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captain must be, misses out entirely. it was a tough call, warren gatland said today. we had george north and robbie henshaw have both unfortunately had to leave the tour with injury. the all blacks have also had to deal with injuries as well. it has caused them to make two changes for their side for saturday here in wellington. unchanged in the forward pack, no surprise given how well they dealt with the lions in auckland. steve hansen says he is expecting a big response from warren gatland's side here in wellington. they will be determined to win, you know, and they said that, they said that already. you wouldn't expect anything else from them, because quality teams don't lie down, they stand up and they get counted. losing hurts, it sucks, it's not a great idea and it comes with a lot of pain, so you don't want to do it. the series is on the line for the lions. they have to win here in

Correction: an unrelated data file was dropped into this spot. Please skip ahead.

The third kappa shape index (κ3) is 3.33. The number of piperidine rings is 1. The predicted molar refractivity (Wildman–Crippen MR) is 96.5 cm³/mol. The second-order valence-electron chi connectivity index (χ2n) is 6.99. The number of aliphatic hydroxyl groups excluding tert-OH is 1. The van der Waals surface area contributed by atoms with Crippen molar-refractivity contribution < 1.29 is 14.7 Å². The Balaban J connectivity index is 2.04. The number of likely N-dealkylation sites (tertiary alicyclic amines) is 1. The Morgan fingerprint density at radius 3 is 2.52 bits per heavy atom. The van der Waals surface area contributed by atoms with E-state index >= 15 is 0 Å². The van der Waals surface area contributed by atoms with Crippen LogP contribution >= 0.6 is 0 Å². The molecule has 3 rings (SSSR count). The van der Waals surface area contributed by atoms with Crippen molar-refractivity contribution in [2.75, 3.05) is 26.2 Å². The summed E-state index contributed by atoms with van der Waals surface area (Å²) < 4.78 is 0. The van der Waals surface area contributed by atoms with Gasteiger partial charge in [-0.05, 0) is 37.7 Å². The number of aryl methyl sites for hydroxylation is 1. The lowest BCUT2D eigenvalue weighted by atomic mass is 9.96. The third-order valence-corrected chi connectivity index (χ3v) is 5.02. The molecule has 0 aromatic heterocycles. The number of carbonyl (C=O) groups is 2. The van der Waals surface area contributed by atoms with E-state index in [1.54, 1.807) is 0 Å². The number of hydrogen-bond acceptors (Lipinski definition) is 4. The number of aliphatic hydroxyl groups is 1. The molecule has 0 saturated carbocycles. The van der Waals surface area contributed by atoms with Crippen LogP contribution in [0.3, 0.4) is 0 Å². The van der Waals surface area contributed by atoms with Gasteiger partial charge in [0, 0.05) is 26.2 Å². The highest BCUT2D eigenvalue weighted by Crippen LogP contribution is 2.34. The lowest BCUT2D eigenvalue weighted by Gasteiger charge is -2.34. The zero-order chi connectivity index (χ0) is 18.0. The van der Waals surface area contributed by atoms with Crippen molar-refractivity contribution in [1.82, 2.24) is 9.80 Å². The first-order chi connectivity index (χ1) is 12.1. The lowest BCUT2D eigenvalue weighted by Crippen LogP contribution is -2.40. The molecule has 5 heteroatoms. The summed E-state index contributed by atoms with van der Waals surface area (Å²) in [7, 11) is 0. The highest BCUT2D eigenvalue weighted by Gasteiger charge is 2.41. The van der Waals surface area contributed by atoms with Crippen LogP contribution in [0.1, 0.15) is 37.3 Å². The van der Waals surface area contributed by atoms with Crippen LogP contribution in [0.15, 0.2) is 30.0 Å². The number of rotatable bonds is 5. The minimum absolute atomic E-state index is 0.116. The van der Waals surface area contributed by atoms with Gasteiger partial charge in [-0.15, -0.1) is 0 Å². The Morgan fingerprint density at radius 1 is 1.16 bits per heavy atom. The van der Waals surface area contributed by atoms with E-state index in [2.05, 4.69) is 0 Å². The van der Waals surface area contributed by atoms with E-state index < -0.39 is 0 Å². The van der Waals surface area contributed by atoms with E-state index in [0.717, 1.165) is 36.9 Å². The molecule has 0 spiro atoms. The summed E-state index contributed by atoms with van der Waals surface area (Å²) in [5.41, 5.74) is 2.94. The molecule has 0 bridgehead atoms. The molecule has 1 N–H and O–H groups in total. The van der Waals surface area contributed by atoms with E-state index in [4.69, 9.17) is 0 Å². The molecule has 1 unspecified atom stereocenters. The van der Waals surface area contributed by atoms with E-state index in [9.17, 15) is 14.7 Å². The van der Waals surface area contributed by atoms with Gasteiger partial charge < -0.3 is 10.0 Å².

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wellington, although only two side have ever come back from 2—0 down, in 89, so history not very encouraging for warren gatland's side. exactly, what a big weekend for the british and irish lions. we finished tonight with a story of stephen murray. he was a british bmx rider who moved to the united states to pursue his dream of making it to the top of his sport. and that he did, winning titles at the x games and the gravity games. but a career ending accident at an event in 2007, left him paralysed from the neck down. and joining me in the strdio, he told me about the moment his life changed forever... claassen i went to do the double flip, claassen i went to do the double flip, my foot slipped off and it catapulted me. i was about 30 feet in the airandjust landed catapulted me. i was about 30 feet in the air and just landed on my neck and snapped my neck, stopped breathing. i remember waking neck and snapped my neck, stopped breathing. i rememberwaking up neck and snapped my neck, stopped breathing. i remember waking up and the medics put tubes down my throat.